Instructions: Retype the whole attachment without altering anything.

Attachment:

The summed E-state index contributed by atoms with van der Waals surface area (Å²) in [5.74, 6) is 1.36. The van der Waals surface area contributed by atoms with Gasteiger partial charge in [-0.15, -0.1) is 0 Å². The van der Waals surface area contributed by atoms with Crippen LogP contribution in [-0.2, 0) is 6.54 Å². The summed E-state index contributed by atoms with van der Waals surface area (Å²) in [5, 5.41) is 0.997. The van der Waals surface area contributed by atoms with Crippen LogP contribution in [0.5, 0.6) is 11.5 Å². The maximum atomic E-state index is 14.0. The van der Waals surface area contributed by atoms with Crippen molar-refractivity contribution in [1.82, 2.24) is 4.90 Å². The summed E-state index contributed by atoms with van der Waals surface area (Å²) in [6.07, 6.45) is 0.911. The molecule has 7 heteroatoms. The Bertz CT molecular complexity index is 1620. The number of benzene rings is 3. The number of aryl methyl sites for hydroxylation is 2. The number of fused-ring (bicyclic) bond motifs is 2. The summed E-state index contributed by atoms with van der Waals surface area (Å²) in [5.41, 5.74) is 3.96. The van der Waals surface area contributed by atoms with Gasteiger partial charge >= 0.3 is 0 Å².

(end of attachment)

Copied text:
The summed E-state index contributed by atoms with van der Waals surface area (Å²) in [5.74, 6) is 1.36. The van der Waals surface area contributed by atoms with Gasteiger partial charge in [-0.15, -0.1) is 0 Å². The van der Waals surface area contributed by atoms with Crippen LogP contribution in [-0.2, 0) is 6.54 Å². The summed E-state index contributed by atoms with van der Waals surface area (Å²) in [5, 5.41) is 0.997. The van der Waals surface area contributed by atoms with Crippen LogP contribution in [0.5, 0.6) is 11.5 Å². The maximum atomic E-state index is 14.0. The van der Waals surface area contributed by atoms with Crippen molar-refractivity contribution in [1.82, 2.24) is 4.90 Å². The summed E-state index contributed by atoms with van der Waals surface area (Å²) in [6.07, 6.45) is 0.911. The molecule has 7 heteroatoms. The Bertz CT molecular complexity index is 1620. The number of benzene rings is 3. The number of aryl methyl sites for hydroxylation is 2. The number of fused-ring (bicyclic) bond motifs is 2. The summed E-state index contributed by atoms with van der Waals surface area (Å²) in [5.41, 5.74) is 3.96. The van der Waals surface area contributed by atoms with Gasteiger partial charge >= 0.3 is 0 Å².